some prospective new technologies in which copper will play a
General Motors have indicated that they
expect the copper usage to increase by between 1 and 2 kg per
unit, as a result of new communications and navigation systems.
SatNav also comes at a price in copper, it seems. With hybrids,
the copper use is expected to jump by 30-60 percent.
Angela Vessey, director of the Copper
Development Association in the UK said, “Copper is meeting the
demands of the 21st century, its advantages in performance are
vital for the development of new automotive technologies. Not
only will copper be involved in environmentally friendly
propulsion systems of the future, but already today copper is
increasingly recycled from end-of-life vehicles, limiting
negative waste into the environment. Copper has one of the
highest recycling rates among engineering metals in the world
and nearly 45 percent of all copper used in the European Union
today is from recycled resources.” Interesting that your new
hybrid could actually be made from bits of an East German
Trabant! Heaven forbid! It must fail!
Electricity as a power source is actually
gaining a stronger foothold in the mainstream, and not just
through hybrids. This is returning to a position that it was in
100 years ago, but many factors arose to lower the spark of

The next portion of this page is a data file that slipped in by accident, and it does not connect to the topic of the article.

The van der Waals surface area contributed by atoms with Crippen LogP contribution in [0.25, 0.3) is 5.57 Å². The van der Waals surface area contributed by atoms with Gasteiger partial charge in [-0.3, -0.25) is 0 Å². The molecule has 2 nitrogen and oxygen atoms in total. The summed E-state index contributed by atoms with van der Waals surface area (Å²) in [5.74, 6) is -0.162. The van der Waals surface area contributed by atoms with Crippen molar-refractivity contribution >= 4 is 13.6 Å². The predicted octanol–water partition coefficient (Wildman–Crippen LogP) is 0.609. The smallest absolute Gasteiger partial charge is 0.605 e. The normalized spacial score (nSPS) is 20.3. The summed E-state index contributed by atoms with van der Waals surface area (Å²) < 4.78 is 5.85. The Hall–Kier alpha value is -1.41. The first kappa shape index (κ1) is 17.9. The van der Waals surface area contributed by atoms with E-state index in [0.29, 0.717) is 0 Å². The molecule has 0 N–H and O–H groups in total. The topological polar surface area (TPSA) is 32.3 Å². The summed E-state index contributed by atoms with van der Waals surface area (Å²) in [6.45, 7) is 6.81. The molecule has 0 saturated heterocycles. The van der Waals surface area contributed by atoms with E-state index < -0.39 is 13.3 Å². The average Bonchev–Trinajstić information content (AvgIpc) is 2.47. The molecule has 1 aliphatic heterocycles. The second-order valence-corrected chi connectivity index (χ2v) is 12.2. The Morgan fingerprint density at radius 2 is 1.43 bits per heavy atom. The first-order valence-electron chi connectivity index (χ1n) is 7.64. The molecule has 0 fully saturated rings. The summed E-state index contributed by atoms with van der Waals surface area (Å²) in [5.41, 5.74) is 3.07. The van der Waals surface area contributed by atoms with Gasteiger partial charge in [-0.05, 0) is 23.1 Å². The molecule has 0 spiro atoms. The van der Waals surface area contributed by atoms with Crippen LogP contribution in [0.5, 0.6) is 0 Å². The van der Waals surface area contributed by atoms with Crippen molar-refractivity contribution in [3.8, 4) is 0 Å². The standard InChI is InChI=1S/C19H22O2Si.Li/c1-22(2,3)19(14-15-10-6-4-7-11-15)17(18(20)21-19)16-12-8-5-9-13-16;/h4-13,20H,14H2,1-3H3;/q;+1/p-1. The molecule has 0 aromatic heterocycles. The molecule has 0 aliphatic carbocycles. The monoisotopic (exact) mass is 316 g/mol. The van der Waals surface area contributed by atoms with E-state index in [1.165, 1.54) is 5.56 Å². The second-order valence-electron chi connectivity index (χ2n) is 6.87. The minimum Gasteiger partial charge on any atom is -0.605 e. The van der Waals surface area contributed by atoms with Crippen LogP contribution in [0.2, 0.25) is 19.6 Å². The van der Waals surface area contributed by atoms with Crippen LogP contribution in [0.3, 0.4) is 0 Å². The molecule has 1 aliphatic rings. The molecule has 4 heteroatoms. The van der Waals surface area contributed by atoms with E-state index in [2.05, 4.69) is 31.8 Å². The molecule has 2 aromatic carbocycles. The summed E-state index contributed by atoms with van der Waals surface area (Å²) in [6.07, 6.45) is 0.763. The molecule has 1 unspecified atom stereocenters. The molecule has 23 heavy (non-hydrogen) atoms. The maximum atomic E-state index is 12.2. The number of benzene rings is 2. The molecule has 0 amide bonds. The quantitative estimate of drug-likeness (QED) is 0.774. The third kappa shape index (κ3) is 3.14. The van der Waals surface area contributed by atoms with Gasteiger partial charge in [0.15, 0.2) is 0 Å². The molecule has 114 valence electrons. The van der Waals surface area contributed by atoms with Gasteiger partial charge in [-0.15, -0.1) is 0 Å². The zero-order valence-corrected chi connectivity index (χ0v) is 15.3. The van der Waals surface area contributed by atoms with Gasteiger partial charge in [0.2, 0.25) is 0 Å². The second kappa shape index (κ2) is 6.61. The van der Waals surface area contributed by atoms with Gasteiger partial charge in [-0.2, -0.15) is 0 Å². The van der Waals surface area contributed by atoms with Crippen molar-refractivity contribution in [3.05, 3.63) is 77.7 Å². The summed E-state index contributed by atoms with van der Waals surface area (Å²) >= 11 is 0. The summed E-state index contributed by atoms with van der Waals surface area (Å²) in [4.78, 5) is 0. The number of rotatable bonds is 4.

However, let us look at a little history. The
leading manufacturer of electric vehicles in the world at the
end of the 19th century was the Baker Motor Vehicle Company,
started by Walter C. Baker in 1898. Indeed, the company still
stands as the largest producer of electric vehicles in history,
despite ceasing business in 1916.
Bakers displayed the first shaft-driven auto
at the first US automobile show in Madison Square Garden and
Baker sold his first electric car to electrical guru Thomas A.
Edison himself. Edison firmly believed that electric cars would
eventually win out over their petrol-engine competition, and if
he had stuck around long enough, he might have been able to see
his prediction proved correct!
Yes, at the turn of the century, 105 years
ago, electricity was king. The world land speed record was 66
mph, set in 1899 by an eccentric gentleman by the name of
Camille Jenatzy, driving a large bullet-shaped device called
“La Jamais Contente”.
Being the world’s major electric car
manufacturer, Baker had to go one better, and he designed and